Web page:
On the Quadrant benchmark, which measures CPU, graphics and I/O performance, the One VX outpaced the Escape and Atrix HD, scoring 5,333 versus 5,069 and 4,581, respectively. The smartphone average is 3,336. The quad-core One X+ is in a different league, scoring 7,568, but it should be for its $199 price.
In everyday use, the One VX offered mostly snappy performance. The camera app opened in about a second, and we quickly paged through home screens--though it wasn't as buttery smooth as the Jelly Bean-infused One X+. The One VX was also a tad slower than the One X+ when changing screen orientations in the browser when we flipped the phones around, but not enough that you'd likely notice when using the handset by itself.
The One VX had no problem handling the graphics-intensive "Dead Trigger" game. Even with multiple flesh-eating zombies on the screen, controls remained responsive as we blasted many a head to gory smithereens.
4G and Web
The bundled browser includes AT&T's Browser Bar, which slides up from the bottom of the display to let you share articles on Facebook and Twitter, as well as share via other apps. Swiping to the left presents another set of options, including shortcuts to popular pages, as well as links to Yahoo News, Sports and Entertainment. You'll also find a shortcut to "special offers" by Blue Kangaroo. Those annoyed with this bar can either disable it or load an alternative browser such as Chrome.
HTC's app selection includes some useful options, such as the Evernote-compatible Notes app, which supports voice recording. You'll also find a Music Hub that integrates multiple music apps, including SoundHound, TuneIn Radio and other apps you download, such as Spotify. HTC Watch provides more entertainment goodness in the form of premium movies and TV show downloads. During our testing we found such recent titles as "The Dark Knight Rises" and "Trouble with the Curve" for $3.99 (rent) or $14.99 (buy).
All the usual Google apps are on board here as well, from Google+ and and Gmail to Maps and YouTube. And, of course, there's hundreds of thousands of apps available in the Google Play store.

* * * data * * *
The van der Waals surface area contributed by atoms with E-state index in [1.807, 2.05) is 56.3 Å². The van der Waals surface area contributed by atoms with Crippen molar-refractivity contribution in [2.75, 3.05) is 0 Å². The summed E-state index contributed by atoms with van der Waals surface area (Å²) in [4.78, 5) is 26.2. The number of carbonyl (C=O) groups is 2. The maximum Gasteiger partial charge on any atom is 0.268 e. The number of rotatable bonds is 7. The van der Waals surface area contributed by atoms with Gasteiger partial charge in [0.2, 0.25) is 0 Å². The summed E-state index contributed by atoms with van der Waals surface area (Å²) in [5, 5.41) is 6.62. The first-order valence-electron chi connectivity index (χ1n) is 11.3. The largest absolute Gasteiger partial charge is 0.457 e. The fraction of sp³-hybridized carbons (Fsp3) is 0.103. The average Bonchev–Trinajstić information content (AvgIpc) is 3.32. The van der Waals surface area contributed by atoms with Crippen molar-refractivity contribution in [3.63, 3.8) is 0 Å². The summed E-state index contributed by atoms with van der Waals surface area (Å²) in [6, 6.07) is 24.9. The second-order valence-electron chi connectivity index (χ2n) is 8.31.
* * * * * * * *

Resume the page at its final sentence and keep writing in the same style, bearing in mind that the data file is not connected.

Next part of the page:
Camera and Camcorder
We'd call the One VX's 1080p camcorder just fair. While the yellow taxis we captured in New York city popped, we noticed some pixelation when panning around, as well as slight stuttering as cars moved towards us. Wind noise proved slightly distracting, but at least the mic is sensitive. VideoPic lets you shoot stills while you're recording video.
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Annoyingly, the VX wouldn't let us make Google Talk video calls over 4G LTE. Over Wi-Fi, our caller said our skin tones looked warm and that we were well lit, even though video occasionally froze.
Battery Life and Call Quality
When using the phone periodically to surf the web, download apps, run Speedtest.net and test the camera, we were down to 40 percent juice remaining at 4 PM after unplugging the handset at 7 AM. That's pretty good staying power.
During test calls to both mobile phones and landlines, the One VX proved to be an average performer. While the sweet spot on the earpiece could be broader, we could easily hear another caller while on a noisy moving bus. Some words got cut off, but for the most part voices sounded natural on both ends of the line.
VerdictLG Escape, which looks plain by comparison and has a dimmer display. Those with more to spend should step up to the quad-core $199 One X+ on AT&T, which runs the latest Android OS and has a sharper 720p screen, but if you're on a budget the VX is a superb choice.
|Form Factor||Candybar Touchscreen|
|Operating System||Android 4.0|
|CPU||1.2 GHz dual-core Qualcomm Snapdragon S4|
|Memory Expansion Type||microSD Card|
|Display (main)||4.5 inch qHD super LCD2|
|Bluetooth Type||Bluetooth 4.0|
|Front Camera Resolution||VGA|
|Camera Resolution||5 MP|
|Audio formats supported||WAV|
|Audio formats supported||OGG|
|Audio formats supported||MP3|
|Audio formats supported||AAC+|
|Audio formats supported||AAC|
|Talk / Standby Time|
|Size||5.2 x 2.7 x 0.36 inches|
|SAR Rating (Head)|
|SAR Rating (Body)|